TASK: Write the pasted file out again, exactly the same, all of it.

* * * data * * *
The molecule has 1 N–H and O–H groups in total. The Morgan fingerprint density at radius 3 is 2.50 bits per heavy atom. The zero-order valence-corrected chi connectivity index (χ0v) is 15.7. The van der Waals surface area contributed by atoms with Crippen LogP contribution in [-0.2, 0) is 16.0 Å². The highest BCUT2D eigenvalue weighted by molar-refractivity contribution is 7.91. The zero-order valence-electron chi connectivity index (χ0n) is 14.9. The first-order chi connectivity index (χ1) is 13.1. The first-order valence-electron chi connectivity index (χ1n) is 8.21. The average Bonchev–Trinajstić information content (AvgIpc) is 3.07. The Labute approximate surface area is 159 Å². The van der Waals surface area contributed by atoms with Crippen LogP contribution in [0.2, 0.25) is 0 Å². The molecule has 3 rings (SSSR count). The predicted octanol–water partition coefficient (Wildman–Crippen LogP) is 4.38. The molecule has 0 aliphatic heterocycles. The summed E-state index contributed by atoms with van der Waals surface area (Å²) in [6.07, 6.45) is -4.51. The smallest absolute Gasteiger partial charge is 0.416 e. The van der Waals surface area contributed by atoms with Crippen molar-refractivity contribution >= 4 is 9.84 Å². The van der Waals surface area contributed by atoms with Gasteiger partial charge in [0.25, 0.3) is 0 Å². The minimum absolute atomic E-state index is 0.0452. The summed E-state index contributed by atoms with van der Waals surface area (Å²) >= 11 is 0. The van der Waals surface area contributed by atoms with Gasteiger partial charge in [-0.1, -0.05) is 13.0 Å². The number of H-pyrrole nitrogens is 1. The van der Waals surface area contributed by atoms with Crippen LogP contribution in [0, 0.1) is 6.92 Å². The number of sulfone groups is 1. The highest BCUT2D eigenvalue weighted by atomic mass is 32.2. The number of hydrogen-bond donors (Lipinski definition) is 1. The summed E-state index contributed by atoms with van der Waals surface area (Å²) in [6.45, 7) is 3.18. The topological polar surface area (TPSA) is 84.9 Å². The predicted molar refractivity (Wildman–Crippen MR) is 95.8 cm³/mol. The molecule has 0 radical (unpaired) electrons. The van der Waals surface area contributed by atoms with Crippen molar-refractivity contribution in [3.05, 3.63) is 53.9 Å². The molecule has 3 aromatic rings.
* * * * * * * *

The molecule has 1 N–H and O–H groups in total. The Morgan fingerprint density at radius 3 is 2.50 bits per heavy atom. The zero-order valence-corrected chi connectivity index (χ0v) is 15.7. The van der Waals surface area contributed by atoms with Crippen LogP contribution in [-0.2, 0) is 16.0 Å². The highest BCUT2D eigenvalue weighted by molar-refractivity contribution is 7.91. The zero-order valence-electron chi connectivity index (χ0n) is 14.9. The first-order chi connectivity index (χ1) is 13.1. The first-order valence-electron chi connectivity index (χ1n) is 8.21. The average Bonchev–Trinajstić information content (AvgIpc) is 3.07. The Labute approximate surface area is 159 Å². The van der Waals surface area contributed by atoms with Crippen LogP contribution in [0.2, 0.25) is 0 Å². The molecule has 3 rings (SSSR count). The predicted octanol–water partition coefficient (Wildman–Crippen LogP) is 4.38. The molecule has 0 aliphatic heterocycles. The summed E-state index contributed by atoms with van der Waals surface area (Å²) in [6.07, 6.45) is -4.51. The smallest absolute Gasteiger partial charge is 0.416 e. The van der Waals surface area contributed by atoms with Crippen molar-refractivity contribution >= 4 is 9.84 Å². The van der Waals surface area contributed by atoms with Gasteiger partial charge in [0.25, 0.3) is 0 Å². The minimum absolute atomic E-state index is 0.0452. The summed E-state index contributed by atoms with van der Waals surface area (Å²) >= 11 is 0. The van der Waals surface area contributed by atoms with Gasteiger partial charge in [-0.1, -0.05) is 13.0 Å². The number of H-pyrrole nitrogens is 1. The van der Waals surface area contributed by atoms with Crippen LogP contribution in [0, 0.1) is 6.92 Å². The number of sulfone groups is 1. The highest BCUT2D eigenvalue weighted by atomic mass is 32.2. The number of hydrogen-bond donors (Lipinski definition) is 1. The summed E-state index contributed by atoms with van der Waals surface area (Å²) in [6.45, 7) is 3.18. The topological polar surface area (TPSA) is 84.9 Å². The predicted molar refractivity (Wildman–Crippen MR) is 95.8 cm³/mol. The molecule has 0 radical (unpaired) electrons. The van der Waals surface area contributed by atoms with Crippen molar-refractivity contribution in [3.05, 3.63) is 53.9 Å². The molecule has 3 aromatic rings.